Science Degree Entry Into Diverse World of Agricultural Science!

No one needs reminding that world hunger is pandemic. There’s also much made of the poor diets of the more prosperous countries. As such, it’s no wonder the Bureau of Labor Statistics states the need in agricultural sciences is “greater than average”. In fact, one could say the demand for this STEM (science, technology, engineering and math) profession is at an all-time high and that makes a science degree a smart investment.

Agricultural scientists research just about every aspect of the production of food. By that it’s meant the study of crops and livestock to increase their quantity and quality as well as control pests and weeds safely conserve soil and water. It’s now even involved in methods of turning plants into fuel. If you need more information about online education, look on the internet.

Agricultural science is not just sitting and watching the weeds grow. It’s embracing of biotechnology, gene splicing and biogenetics is putting it on the cutting edge. Because of these avenues of research, many vets in the field are back in school, enrolling at online colleges in order to stay atop these new fields, particularly as nanotechnology is also becoming important to the field.

The first thing a prospective student should consider is that agricultural science divides into four main categories. The first is food scientists who use chemistry, physics, engineering, microbiology, biotechnology, and other sciences to develop better ways of preserving, processing, packaging, storing and delivering foods. Below them are food technologists who are assisting scientists in the testing, reporting and monitoring of experiments. From there, there are plant, soil and crop scientists, as well as agronomists, which study plants, food, feed, and fiber crops to feed a growing population and conserve natural resources. Finally, there are animal scientists, who work to develop better ways of producing and processing meat, poultry, eggs, and milk.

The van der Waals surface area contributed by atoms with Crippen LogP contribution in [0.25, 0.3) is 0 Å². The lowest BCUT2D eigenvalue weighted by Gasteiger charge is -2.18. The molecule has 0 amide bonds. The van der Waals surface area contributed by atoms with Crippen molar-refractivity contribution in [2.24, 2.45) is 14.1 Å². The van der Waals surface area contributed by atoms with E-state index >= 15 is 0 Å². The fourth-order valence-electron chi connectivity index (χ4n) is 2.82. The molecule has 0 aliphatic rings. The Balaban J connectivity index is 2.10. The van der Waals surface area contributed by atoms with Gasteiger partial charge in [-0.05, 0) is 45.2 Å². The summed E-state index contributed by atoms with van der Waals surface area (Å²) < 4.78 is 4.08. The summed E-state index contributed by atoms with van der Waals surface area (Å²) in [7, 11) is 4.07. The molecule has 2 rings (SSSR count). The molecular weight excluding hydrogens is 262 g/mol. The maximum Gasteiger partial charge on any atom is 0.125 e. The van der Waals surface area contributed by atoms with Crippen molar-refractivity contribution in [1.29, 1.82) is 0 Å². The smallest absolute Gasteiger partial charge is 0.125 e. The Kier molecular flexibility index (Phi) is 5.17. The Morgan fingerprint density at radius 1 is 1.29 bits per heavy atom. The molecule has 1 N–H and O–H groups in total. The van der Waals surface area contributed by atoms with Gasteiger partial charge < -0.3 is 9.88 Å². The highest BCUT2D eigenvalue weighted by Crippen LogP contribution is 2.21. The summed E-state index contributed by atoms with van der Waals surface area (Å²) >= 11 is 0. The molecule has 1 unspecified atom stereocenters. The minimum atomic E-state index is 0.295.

Training requirements for agricultural scientists depend on their specialty. It’s usually a good idea to eventually plan for a Masters and/or a PhD. On the other hand, the Bureau also recommends an undergraduate pursue as general as possible B.S. in Agricultural Science before deciding on a particular specialty. There is an abundance of information about online college classes on the web.

As there is such a critical need for agricultural scientists, financial assistance is available from more than just federal, public and private grants. Nearly every state in the U.S. has agricultural scholarships programs, usually tied with a local university program. There are also federal S-STEM grant opportunities through the National Science Foundation. An academic financial advisor is a good person to talk to about all the possibilities, as well as a little research through your favorite web engine.

Aiding and abetting this critical need is the number of agricultural scientists is extremely small, barely 62,000 for all the specialties. Thus the need is considered higher than average, depending on the specialty. The low end of the salaries is $35,000 for a technician to over $100,000 for experienced scientists. The average wage is $56,000 for scientists. There are almost always excellent benefits packages tied to the field, including health, retirement packages and other perks.

Add to it the advances it’s making in research, and it will be an in demand occupation for some time to come. Begin with a bachelor science degree; expand as you find your personal field of interest, and do it all at an online university that will allow work and study as needed.

Leave a Reply